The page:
Natural Gas

From 1886 to 1940 the cumulative production of gas in Kansas amounted to 1,643,923,126,000 cubic feet. The production for 1940 was 85,632,472,000 cubic feet. In 1941, 10 gas fields were discovered with an initial potential of 37,531,000 cubic feet. These discoveries were made in 8 counties, 4 in the eastern portion and 4 in the western portion of the state. Locations of natural gas fields in Kansas are shown in figure 2.

During 1940 a total of 96 gas wells were drilled, 72 wells in the western part of the state and 24 in the eastern part. According to available reports, the total potential added during 1940 was 1,330,859,000 cubic feet of gas per day. Of this amount, 41,900,000 cubic feet, or 3 per cent, were reported from eastern Kansas. If complete statistics were available, this figure would be increased considerably.


Helium is present in small amounts in natural gas from many fields. It commonly constitutes less than 0.3 per cent by volume of the gas. In Cowley County, in the Dexter-Otto district, the helium content of the gas ranges from 1 to 2.1 per cent.

A helium extraction plant at Dexter (fig. 3), now owned by the United States government, has been shut down for several years. Before the plant was purchased by the government, a considerable quantity of helium was sold to the government at $34.70 per 1,000 cubic feet. In 1929 the plant was described as having an annual capacity of 8,000,000 cubic feet of helium.

It is believed that the helium fields in south-central Kansas could be extended.

Carbon Black

Carbon black is made by burning natural gas under conditions in which the oxygen supply is insufficient to produce complete combustion. It is being produced in two plants in Grant and Haskell counties (fig. 3), and other plants in Kansas are being constructed. In 1939, production in Kansas and Oklahoma totaled approximately 20,000,000 pounds.

Carbon black is used mainly in the rubber industry, an average automobile tire containing about two pounds. The material is also used in paints, inks and polishes.


Abernathy, G. E., 1940, Oil and gas in Montgomery County, Kansas (with chapters by R. P. Keroher and Wallace Lee): Kansas Geol. Survey, Bull. 31, pp. 1-29, pls. 1, 2, figs. 1-6. [available online]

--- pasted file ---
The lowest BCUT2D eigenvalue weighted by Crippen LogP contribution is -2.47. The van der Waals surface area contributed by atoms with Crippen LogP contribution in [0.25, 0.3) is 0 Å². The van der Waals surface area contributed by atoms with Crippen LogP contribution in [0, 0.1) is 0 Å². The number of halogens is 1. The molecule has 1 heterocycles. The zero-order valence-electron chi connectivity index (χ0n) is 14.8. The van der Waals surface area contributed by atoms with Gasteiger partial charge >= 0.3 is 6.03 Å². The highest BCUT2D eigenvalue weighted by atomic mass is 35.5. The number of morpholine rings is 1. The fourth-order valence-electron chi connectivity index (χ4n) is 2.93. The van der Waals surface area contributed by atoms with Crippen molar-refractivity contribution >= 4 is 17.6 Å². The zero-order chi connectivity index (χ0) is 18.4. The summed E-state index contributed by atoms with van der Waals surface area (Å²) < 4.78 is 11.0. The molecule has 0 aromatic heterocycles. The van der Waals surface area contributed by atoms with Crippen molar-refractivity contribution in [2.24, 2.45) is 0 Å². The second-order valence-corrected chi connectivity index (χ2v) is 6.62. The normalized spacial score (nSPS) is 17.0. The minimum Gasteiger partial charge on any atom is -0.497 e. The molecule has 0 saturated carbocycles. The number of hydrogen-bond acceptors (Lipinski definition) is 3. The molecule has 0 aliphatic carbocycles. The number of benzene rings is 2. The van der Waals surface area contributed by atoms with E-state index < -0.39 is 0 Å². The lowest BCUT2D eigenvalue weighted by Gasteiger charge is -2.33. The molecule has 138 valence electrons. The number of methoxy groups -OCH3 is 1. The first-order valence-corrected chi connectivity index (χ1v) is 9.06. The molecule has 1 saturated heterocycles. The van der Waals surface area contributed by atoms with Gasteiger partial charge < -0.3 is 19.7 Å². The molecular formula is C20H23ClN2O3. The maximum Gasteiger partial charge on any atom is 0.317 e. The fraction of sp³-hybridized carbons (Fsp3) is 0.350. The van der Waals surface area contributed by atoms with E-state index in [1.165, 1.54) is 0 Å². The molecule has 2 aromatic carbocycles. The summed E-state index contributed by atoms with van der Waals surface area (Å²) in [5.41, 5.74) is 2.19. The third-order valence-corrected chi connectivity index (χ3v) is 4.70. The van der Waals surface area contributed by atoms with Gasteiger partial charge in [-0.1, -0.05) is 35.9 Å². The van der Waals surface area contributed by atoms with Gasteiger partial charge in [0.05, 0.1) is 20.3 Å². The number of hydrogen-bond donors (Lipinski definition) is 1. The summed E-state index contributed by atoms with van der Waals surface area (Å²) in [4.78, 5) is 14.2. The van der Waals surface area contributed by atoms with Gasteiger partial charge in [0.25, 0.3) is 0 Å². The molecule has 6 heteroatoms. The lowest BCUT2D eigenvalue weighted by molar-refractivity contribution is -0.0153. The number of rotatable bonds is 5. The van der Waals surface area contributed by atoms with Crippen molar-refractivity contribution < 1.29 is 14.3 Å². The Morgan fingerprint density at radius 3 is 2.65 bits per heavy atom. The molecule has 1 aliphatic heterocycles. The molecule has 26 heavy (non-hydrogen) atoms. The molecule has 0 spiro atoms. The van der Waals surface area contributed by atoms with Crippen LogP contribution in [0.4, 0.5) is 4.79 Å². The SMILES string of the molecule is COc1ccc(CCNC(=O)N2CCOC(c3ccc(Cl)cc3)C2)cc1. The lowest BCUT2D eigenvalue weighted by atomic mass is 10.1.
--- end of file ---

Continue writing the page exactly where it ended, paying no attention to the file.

Dotterweich, F. H., 1941, Natural gasoline yields many by-products: Oil and Gas Jour., April 24, p. 39.

Emmons, W. H., 1931, Geology of petroleum, 2d ed., pp. 1-736, figs. 1-435.

Jewett, J. M., 1940, Oil and gas in Linn County, Kansas (with chapters by Wallace Lee and R. P. Keroher): Kansas Geol. Survey, Bull. 30, pp. 1-29, pls, 1-3, figs. 1-7. [available online]

Jewett, J. M., 1941, The geology of Riley and Geary counties, Kansas: Kansas Geol. Survey; Bull. 39, pp. 1-164, pls, 1-17, figs. 1, 2, tables 1-6. [available online]

Landes, K. K., and Keroher, R. P., 1939, Geology and oil and gas resources of Logan, Gove, and Trego counties, Kansas: Kansas Geol. Survey, Mineral Resources Circ. 11, pp. 1-45, pls. 1-4, figs. 1-8. [available online]

Landes, K. K., and Keroher, R. P., 1938, Geology and oil and gas resources of Rush County: Kansas Geol. Survey, Mineral Resources Circ. 4, pp. 1-31, pls, 1-2, figs. 1-4. [available online]

Lee, Wallace, 1939, Relation of thickness of Mississippian limestones in central and eastern Kansas to oil and gas deposits: Kansas Geol. Survey Bull. 26, pp. 1-42, pls. 1-3, figs. 1-4. [available online]

Leum, L. N., 1941, Chemistry in petroleum refining: Oil and Gas Jour., March 27, p. 85.

Lilley, E. R., 1928, Geology of petroleum and natural gas, 1st ed., pp. 1-524, figs. 1-173, tables 1-62.

Moore, J. I., 1938, Secondary recovery of petroleum, pt. I, Bibliography: Kansas Geol. Survey, Bull. 25, pp. 1-103.

Natural gasoline plants in the United States, 1941, Oil and Gas Jour., April 24, p.92.

Nelson, W. L., 1941, Hydrogenation of coal; insurance for the oil and automotive industries: Oil and Gas Jour., May 8, p. 55.

Oil and Gas Journal, 1942, Annual Number, January 29, pp. 1-239.

Oil and gas field development in the United States, 1941, National Oil Scouts and Landmens' Assoc., Yearbook 19-11 (Review of 1940), pp. 1-664.

Petroleum development and technology: Am. Inst. Min. Eng., Trans., 1925-1941 (yearly volumes).

Refineries operating in the United States, 1941, Oil and Gas Jour., March 27, p.189.

Stephenson, E. A., and Moore, J. I., 1941, The Otis gas and oil pool, Rush and Barton counties, Kansas: Kansas Geol. Survey, Bull. 38, pt. 12, pp. 1-44, pls. 1-17. [available online]

Ver Wiebe, W. A., 1941, Exploration for oil and gas in western Kansas during 1940: Kansas Geol. Survey, Bull. 36, pp. 1-109, pl. 1, figs, 1-40.

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Kansas Geological Survey, Geology
Placed on web Nov. 2, 2017; originally published May 9, 1942.